Bernard Orsman

Bernard Orsman is Super City reporter for the NZ Herald.

Brown backs down over high-rises

Chorus of complaints over Unitary Plan prompts rethink on some height proposals.

Len Brown. Photo / Sarah Ivey
Len Brown. Photo / Sarah Ivey

Auckland Mayor Len Brown is backing down in the face of a citywide revolt against high-rise apartments and infill housing in a new planning rulebook for the city.

Mr Brown says the council will reduce heights proposed in some coastal suburbs and around town centres where apartment buildings butt into residential streets.

"We have had a lot of feedback and concern expressed going from a one- or two-level home to a four- or five-level apartments right on the boundary," he said, adding better rules were needed.

He dropped hints that the coastal suburbs of Milford and St Heliers could see a reduction in eight- and four-storey buildings respectively. The Herald understands Mt Eden could be spared four-storey apartments tucked behind the self-styled shopping village.

Mr Brown signalled other changes after a chorus of complaints from more than 10,000 people attending public meetings in the first eight weeks of feedback on the rulebook - or Unitary Plan.

These include slowing down the pace of change, such as allowing for four-storey apartments in areas earmarked for six storeys.

The heights could be reviewed in seven or 10 years' time, depending on the pace of growth.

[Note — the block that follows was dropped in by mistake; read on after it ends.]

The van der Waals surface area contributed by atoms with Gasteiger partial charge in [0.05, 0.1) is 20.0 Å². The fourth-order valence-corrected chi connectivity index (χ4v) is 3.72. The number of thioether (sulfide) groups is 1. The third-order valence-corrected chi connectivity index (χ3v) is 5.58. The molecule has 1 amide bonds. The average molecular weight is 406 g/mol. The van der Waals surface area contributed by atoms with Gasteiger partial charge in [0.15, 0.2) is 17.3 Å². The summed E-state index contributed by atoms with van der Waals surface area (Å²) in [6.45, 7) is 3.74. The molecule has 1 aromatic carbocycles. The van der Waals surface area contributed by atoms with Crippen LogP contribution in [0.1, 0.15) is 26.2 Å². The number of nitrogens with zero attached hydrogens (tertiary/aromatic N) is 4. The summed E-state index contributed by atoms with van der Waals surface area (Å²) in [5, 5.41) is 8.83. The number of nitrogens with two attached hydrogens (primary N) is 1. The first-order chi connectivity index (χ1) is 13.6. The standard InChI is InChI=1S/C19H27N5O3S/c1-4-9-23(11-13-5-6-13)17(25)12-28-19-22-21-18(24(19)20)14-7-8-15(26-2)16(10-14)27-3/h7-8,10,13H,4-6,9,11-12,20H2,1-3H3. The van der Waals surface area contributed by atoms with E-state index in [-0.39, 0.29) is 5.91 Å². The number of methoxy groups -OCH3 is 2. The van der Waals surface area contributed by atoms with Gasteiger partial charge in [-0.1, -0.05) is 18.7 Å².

The mayor also wants to address concerns of residents living in special ecological areas (SEAs), where strict controls have been placed on development.

The growing opposition to the Unitary Plan has caught Mr Brown and senior officers off guard. The council wants to dispel the notion that homes could be taken off people to build apartments, no one wants to live in apartments and the council is dividing young and old.

George Wood - one of several councillors opposed to the speed and process for the Unitary Plan - welcomed the "realism" shown by the Mayor in listening to concerns.

Mr Brown flagged the changes on a day he broke the ground for the first home at the Long Bay housing estate, which is at odds with the Unitary Plan aims of compact living and affordability. The development is set to provide 2000 expensive homes on large sections.

On Tuesday, the council's Auckland Plan committee voted to set up "collaborative workshops" with interested parties to try to resolve issues after submissions close on May 31.

Citywide revolt

* Thousands turned out to public meetings to oppose high-rise apartments on their doorstep.

* Council has dismissed opposition.

* But now Mayor Len Brown has signalled backdown on building heights and a process will be set up to resolve issues.

- NZ Herald

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